The Farther Adventures of Robinson Crusoe, Chapter V, "A Great Victory," 6.7 cm high by 6.7 cm wide, middle of page 371. In these scenes from Part Two, Crusoe is often a mere spectator rather than a focal point of the action. Yet again Cruikshank selects for an illustration a scene of violent conflict between racial and cultural opposites — the sort of thing that appealed to young Britons who regarded themselves as sons of Empire. [Click on the image to enlarge it.]by George Cruikshank as the sixth vignette for Part Two,
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The chief Spaniard, whom I described so often, commanded the whole; and Will Atkins, who, though a dreadful fellow for wickedness, was a most daring, bold fellow, commanded under him. The savages came forward like lions; and our men, which was the worst of their fate, had no advantage in their situation; only that Will Atkins, who now proved a most useful fellow, with six men, was planted just behind a small thicket of bushes as an advanced guard, with orders to let the first of them pass by and then fire into the middle of them, and as soon as he had fired, to make his retreat as nimbly as he could round a part of the wood, and so come in behind the Spaniards, where they stood, having a thicket of trees before them.
When the savages came on, they ran straggling about every way in heaps, out of all manner of order, and Will Atkins let about fifty of them pass by him; then seeing the rest come in a very thick throng, he orders three of his men to fire, having loaded their muskets with six or seven bullets apiece, about as big as large pistol-bullets. How many they killed or wounded they knew not, but the consternation and surprise was inexpressible among the savages; they were frightened to the last degree to hear such a dreadful noise, and see their men killed, and others hurt, but see nobody that did it; when, in the middle of their fright, Will Atkins and his other three let fly again among the thickest of them; and in less than a minute the first three, being loaded again, gave them a third volley. [Chapter V, "A Great Victory," p. 370-371]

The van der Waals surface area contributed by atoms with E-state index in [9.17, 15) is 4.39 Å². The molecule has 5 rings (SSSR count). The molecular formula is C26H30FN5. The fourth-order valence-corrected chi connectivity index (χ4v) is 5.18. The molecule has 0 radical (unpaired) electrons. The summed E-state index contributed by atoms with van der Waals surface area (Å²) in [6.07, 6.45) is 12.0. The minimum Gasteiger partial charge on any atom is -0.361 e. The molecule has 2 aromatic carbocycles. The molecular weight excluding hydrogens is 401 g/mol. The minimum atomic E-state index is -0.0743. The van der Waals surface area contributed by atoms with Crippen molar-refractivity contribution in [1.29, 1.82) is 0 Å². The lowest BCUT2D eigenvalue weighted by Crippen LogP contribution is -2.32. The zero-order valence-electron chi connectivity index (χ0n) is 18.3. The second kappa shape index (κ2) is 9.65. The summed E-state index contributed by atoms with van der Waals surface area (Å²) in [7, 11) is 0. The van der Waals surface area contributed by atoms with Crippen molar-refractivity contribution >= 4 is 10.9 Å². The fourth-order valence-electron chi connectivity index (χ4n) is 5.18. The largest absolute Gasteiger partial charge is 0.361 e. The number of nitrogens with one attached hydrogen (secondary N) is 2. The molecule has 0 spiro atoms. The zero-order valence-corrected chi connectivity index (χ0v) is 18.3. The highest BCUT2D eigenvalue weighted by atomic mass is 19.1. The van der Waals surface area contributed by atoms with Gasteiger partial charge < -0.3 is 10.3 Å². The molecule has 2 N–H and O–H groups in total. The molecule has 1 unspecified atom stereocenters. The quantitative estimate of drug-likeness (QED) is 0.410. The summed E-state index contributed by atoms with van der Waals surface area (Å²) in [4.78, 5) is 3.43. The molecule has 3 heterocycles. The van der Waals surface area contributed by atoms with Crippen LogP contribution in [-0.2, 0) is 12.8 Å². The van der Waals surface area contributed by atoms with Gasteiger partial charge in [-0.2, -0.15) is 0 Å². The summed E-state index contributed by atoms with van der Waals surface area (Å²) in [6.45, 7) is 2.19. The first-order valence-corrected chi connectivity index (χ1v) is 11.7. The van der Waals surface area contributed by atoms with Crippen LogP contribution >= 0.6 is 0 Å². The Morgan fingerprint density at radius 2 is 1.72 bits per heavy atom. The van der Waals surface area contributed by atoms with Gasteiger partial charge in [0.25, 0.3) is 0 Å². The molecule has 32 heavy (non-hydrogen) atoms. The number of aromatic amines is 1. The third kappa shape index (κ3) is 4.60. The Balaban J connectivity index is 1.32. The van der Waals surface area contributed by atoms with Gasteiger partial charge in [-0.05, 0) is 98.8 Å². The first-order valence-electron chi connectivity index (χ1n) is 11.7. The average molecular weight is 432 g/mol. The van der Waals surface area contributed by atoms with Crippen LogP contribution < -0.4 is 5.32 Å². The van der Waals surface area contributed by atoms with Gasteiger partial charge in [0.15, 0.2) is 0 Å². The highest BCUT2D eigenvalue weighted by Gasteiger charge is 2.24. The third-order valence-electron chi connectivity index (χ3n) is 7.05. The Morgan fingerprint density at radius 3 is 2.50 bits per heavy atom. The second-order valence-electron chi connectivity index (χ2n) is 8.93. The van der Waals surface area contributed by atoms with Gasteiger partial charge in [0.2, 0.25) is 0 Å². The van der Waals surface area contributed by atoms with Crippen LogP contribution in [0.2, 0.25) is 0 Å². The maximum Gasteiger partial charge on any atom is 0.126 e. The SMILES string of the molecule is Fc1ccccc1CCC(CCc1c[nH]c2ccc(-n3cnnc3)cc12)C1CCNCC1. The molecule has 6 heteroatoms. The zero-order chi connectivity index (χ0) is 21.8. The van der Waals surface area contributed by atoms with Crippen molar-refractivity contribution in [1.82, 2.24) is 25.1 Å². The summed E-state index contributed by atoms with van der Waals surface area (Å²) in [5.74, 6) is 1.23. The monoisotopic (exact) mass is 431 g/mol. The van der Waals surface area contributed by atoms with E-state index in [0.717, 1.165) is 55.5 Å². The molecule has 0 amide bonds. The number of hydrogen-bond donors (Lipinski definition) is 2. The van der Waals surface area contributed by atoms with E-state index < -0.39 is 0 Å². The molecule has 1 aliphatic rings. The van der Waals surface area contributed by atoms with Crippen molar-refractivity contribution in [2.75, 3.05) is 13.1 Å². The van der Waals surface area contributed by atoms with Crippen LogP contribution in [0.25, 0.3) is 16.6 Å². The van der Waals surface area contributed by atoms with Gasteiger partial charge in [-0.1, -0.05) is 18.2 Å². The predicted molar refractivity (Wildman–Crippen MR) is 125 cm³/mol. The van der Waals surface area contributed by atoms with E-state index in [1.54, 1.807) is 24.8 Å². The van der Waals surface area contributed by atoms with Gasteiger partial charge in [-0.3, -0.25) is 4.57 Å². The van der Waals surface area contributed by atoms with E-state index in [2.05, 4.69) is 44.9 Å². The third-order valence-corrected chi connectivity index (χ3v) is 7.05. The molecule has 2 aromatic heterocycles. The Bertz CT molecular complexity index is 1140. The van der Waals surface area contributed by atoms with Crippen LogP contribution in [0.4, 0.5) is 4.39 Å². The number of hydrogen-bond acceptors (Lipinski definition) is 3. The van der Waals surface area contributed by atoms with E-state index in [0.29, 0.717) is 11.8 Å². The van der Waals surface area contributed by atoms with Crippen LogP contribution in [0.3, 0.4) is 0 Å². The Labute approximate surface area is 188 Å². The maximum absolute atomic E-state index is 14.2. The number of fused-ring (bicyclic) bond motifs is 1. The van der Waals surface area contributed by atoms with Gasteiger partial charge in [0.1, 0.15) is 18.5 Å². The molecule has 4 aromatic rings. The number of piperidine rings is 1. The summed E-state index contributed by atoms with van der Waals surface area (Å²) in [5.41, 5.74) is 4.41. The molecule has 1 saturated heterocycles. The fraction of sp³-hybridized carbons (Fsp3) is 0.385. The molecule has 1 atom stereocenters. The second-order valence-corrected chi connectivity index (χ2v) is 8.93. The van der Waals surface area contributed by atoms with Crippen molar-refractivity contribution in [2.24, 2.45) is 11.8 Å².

Commentary: Valiant in the face of difficult odds
As the arrows fly from the aboriginal to the European side, right to left, above the action, the musketeers are perfectly calm as they discharge their weapons, creating a great clouds of gunpowder smoke in the centre of the composition. In contrast, on the right hand margin chaos and consternation grip the attackers, who wave their clubs at their adversaries in frustration about the great losses they are incurring, as suggested by the wounded and dying at the bottom of the composition. While Cruikshank presents the "savages" in disarray, the English and Spanish are in a disciplined line — presumably Will Atkins is the shooter, left front, and immediately beside him is the Spanish commander, the long-time historical animosities between the two nations forgotten as they face a common foe; the Europeans are outnumbered, but determined not to let their enemies — the racial "others" — pass. Cruikshank could probably not convincingly depict the seventeen Spaniards and five Englishmen in so small a space, but he includes six (including the man down, centre), facing at least two dozen aborigines. There is in the narrator's tone more than a little admiration for the ruthless but effective Atkins, just as Defoe would later admire the expert jail-breaker and master thief Jack Sheppard. Indeed, Atkins' ruthlessness and daring render him here make a bad man the ideal son of Empire.
- Daniel Defoe
- Illustrations of Robinson Crusoe by various artists
- Illustrations of children’s editions
Defoe, Daniel. The Life and Surprising Adventures of Robinson Crusoe, of York, Mariner, with introductory verses by Bernard Barton, and illustrated with numerous engravings from drawings by George Cruikshank expressly designed for this edition. 2 vols. London: Printed at the Shakespeare Press, by W. Nichol, for John Major, Fleet Street, 1831.
De Foe, Daniel. The Life and Adventures of Robinson Crusoe, Written by Himself. Illustrated by Gilbert, Cruikshank, and Brown. London: Darton and Hodge, 1867?].
Defoe, Daniel. The Life and Surprising Adventures of Robinson Crusoe of York, Mariner. (1831). Illustrated by George Cruikshank. Major's Edition. London: Chatto & Windus, 1890.
Patten, Robert L. "Phase 2: "'The Finest Things, Next to Rembrandt's,' 1720–1835." Chapter 20, "Thumbnail Designs." George Cruikshank's Life, Times, and Art, vol. 1: 1792-1835. Rutgers, NJ: Rutgers U. P., 1992; London: The Lutterworth Press, 1992. Pp. 325-339.
Last modified 6 March 2018